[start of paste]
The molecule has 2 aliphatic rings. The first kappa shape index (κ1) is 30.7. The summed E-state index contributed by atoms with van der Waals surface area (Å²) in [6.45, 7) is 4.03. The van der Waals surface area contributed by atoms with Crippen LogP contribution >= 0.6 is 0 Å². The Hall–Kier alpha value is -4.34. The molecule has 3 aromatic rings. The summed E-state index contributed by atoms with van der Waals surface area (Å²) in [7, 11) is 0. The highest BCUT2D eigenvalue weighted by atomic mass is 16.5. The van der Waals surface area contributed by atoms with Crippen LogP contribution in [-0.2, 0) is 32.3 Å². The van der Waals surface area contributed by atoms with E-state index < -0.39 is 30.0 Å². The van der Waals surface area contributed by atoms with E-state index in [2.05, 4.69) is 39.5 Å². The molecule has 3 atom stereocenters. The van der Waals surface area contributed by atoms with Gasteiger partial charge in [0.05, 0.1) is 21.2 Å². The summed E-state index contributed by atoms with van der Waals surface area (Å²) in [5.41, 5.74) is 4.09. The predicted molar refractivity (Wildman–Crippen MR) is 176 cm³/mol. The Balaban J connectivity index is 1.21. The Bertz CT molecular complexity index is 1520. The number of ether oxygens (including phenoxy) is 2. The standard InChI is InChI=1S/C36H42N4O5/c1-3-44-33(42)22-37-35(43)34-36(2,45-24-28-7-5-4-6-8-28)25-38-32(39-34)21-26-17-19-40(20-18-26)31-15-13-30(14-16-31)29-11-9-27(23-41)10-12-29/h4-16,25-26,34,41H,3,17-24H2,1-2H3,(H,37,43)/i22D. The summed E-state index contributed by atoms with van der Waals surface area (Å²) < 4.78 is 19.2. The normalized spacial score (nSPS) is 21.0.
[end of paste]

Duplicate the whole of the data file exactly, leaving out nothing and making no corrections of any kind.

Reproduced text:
The molecule has 2 aliphatic rings. The first kappa shape index (κ1) is 30.7. The summed E-state index contributed by atoms with van der Waals surface area (Å²) in [6.45, 7) is 4.03. The van der Waals surface area contributed by atoms with Crippen LogP contribution >= 0.6 is 0 Å². The Hall–Kier alpha value is -4.34. The molecule has 3 aromatic rings. The summed E-state index contributed by atoms with van der Waals surface area (Å²) in [7, 11) is 0. The highest BCUT2D eigenvalue weighted by atomic mass is 16.5. The van der Waals surface area contributed by atoms with Crippen LogP contribution in [-0.2, 0) is 32.3 Å². The van der Waals surface area contributed by atoms with E-state index < -0.39 is 30.0 Å². The van der Waals surface area contributed by atoms with E-state index in [2.05, 4.69) is 39.5 Å². The molecule has 3 atom stereocenters. The van der Waals surface area contributed by atoms with Gasteiger partial charge in [0.05, 0.1) is 21.2 Å². The summed E-state index contributed by atoms with van der Waals surface area (Å²) in [5.41, 5.74) is 4.09. The predicted molar refractivity (Wildman–Crippen MR) is 176 cm³/mol. The Balaban J connectivity index is 1.21. The Bertz CT molecular complexity index is 1520. The number of ether oxygens (including phenoxy) is 2. The standard InChI is InChI=1S/C36H42N4O5/c1-3-44-33(42)22-37-35(43)34-36(2,45-24-28-7-5-4-6-8-28)25-38-32(39-34)21-26-17-19-40(20-18-26)31-15-13-30(14-16-31)29-11-9-27(23-41)10-12-29/h4-16,25-26,34,41H,3,17-24H2,1-2H3,(H,37,43)/i22D. The summed E-state index contributed by atoms with van der Waals surface area (Å²) < 4.78 is 19.2. The normalized spacial score (nSPS) is 21.0.